It has been two years since Daniel Craig hung up his pistol and Omega watch after the release of No Time to Die.
But fans desperate to know who will be the next 007 have a long wait before they are left shaken or stirred.
Producer Barbara Broccoli said there is “a big road ahead” before the character was “reinvented for the next chapter”, and that executives “haven’t even begun” the process of modernising the franchise.
She added that the next film would have to reflect the way the world has changed in the two decades since Craig was confirmed as the sixth 007 and pointed out that Bond has often been reinvented.
“I go back to GoldenEye when everyone was saying ‘the cold war is over, the wall is over, Bond is dead, no need for Bond, the whole world’s at peace and now there’s no villains’ – and boy was that wrong!” she said, adding that modernisation is necessary whenever a new actor plays the part
With Craig they “wanted to focus on what a 21st-century hero would look like”.
She added: “Daniel gave us the ability to mine the emotional life of the character … and also the world was ready for it. I think these movies reflect the time they are in, and there’s a big, big road ahead reinventing it for the next chapter and we haven’t even begun with that.”
She was speaking to the Guardian about the new Bond-themed Amazon series, 007 Road to a Million, which she said was “a nice fun thing to be doing in the meantime” and would hopefully help fill fans’ hunger for the famous franchise.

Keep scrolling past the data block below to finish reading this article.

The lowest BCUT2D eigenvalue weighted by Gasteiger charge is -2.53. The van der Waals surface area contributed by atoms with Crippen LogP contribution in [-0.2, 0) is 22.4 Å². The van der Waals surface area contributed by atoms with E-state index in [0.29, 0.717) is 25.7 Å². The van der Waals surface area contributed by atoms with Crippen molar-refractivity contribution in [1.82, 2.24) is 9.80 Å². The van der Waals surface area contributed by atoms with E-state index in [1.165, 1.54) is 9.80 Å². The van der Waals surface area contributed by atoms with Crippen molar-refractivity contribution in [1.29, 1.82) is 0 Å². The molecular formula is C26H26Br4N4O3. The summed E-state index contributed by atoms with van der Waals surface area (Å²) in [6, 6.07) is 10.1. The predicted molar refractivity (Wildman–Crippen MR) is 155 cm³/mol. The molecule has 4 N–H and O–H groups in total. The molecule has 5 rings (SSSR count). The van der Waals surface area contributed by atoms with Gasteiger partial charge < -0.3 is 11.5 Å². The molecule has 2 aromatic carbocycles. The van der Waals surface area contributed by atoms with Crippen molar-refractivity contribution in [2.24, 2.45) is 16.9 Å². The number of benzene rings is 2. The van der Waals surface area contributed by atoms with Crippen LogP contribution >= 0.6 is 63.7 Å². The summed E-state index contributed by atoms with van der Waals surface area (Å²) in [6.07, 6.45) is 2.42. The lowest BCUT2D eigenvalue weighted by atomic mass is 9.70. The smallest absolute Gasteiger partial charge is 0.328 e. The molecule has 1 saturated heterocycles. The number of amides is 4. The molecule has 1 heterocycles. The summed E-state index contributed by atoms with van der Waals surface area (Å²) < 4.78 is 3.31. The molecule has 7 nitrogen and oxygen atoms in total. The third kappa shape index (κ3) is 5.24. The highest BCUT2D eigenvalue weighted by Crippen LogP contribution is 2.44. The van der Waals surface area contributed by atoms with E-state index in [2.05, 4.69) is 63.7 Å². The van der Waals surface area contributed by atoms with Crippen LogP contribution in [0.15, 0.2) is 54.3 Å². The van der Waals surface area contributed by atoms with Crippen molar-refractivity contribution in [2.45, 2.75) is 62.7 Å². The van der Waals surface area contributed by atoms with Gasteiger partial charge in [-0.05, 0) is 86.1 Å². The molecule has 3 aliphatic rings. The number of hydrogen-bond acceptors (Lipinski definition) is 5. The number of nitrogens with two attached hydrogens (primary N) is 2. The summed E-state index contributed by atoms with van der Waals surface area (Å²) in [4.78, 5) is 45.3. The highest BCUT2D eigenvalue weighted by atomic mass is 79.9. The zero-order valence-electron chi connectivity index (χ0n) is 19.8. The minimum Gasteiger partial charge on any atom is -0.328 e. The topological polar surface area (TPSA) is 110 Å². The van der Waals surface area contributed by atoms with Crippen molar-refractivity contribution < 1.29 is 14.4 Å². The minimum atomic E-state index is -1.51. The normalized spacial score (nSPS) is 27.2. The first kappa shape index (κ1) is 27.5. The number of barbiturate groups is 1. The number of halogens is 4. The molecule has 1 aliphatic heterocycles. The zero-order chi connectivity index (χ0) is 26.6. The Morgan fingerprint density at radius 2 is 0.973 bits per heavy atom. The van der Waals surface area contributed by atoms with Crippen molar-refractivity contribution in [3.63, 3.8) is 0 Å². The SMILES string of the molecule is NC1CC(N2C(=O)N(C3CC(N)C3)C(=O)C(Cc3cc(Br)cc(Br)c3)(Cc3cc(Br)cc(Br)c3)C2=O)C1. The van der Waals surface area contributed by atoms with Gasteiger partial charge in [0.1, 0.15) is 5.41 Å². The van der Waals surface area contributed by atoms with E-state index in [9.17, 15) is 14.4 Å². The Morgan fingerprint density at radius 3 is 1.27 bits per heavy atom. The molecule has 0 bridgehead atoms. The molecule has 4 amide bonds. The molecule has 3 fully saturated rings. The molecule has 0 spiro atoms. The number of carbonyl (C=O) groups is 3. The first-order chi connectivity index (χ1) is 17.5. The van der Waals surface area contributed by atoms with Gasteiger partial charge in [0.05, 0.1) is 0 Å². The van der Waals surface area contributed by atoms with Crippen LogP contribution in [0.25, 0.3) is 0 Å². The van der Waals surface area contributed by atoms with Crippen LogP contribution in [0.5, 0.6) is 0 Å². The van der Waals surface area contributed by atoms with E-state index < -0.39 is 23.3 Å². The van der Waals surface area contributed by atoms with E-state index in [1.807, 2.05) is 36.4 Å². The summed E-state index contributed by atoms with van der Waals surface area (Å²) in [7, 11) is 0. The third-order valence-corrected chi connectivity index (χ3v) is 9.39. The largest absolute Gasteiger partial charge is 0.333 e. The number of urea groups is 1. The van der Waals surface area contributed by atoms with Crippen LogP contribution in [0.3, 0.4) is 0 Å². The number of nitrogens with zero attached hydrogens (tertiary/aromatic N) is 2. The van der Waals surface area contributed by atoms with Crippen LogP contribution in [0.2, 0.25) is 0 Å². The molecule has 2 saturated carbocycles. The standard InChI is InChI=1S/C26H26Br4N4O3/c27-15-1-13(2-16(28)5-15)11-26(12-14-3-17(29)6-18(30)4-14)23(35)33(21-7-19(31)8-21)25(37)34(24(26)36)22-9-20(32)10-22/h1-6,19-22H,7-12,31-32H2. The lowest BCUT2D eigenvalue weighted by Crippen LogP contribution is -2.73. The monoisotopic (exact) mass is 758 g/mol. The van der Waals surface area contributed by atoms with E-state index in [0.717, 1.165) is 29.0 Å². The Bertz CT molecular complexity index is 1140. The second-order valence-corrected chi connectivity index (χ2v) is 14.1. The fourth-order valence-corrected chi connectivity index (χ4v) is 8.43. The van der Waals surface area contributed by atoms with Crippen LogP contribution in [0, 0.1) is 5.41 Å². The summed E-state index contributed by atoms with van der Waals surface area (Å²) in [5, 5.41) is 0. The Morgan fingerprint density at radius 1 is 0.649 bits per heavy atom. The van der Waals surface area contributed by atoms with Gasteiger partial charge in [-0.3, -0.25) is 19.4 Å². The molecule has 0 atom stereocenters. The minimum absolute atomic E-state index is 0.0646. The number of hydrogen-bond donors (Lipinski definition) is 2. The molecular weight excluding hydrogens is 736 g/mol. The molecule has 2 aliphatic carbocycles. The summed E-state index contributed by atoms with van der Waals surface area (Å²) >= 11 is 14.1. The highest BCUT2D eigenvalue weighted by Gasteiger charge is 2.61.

Broccoli and her half-brother, Michael G Wilson, have been involved in the casting for the global adventure series that features nine pairs of everyday people enduring physical and psychological challenges in Bond-related locations to win £1m. It is the first time the Bond brand has been allowed to be used in unscripted TV and it features the film’s theme tune, epic settings and imagery.
When asked if there might be other Bond TV spin-offs, she said: “Our focus is making the feature films. When we get going on a Bond movie it takes our full attention for three or four years so that’s our focus.
We make the Bond movies for the big theatrical screen and everything about the Bond movies is for audiences to see around the world on that format, so we’ve not wanted to do television.”
Broccoli said the programme has “same ethos of heroism, courage and fortitude we do in the movies … I think it’s really good entertainment and that’s what people need”.
Wilson said the show, a collaboration between Amazon Studios, Eon Productions, 72 Films and MGM Alternative, is “made for a general audience but Bond fans can find special Easter eggs in there”.
The Britishness associated with Bond is also captured in the casting of the contestants, who represent the UK’s diversity and who also provide, particularly in a pair of brothers from south London, the “very British sense of humour” 72 Films co-founder David Glover wanted.
Broccoli, whose father was fundamental Bond producer Albert “Cubby” Broccoli, hopes to make versions with other countries. “We haven’t quite gotten there yet; we want to launch it and see the response … but I would love to see the various versions around the world, from Africa, India and Asia.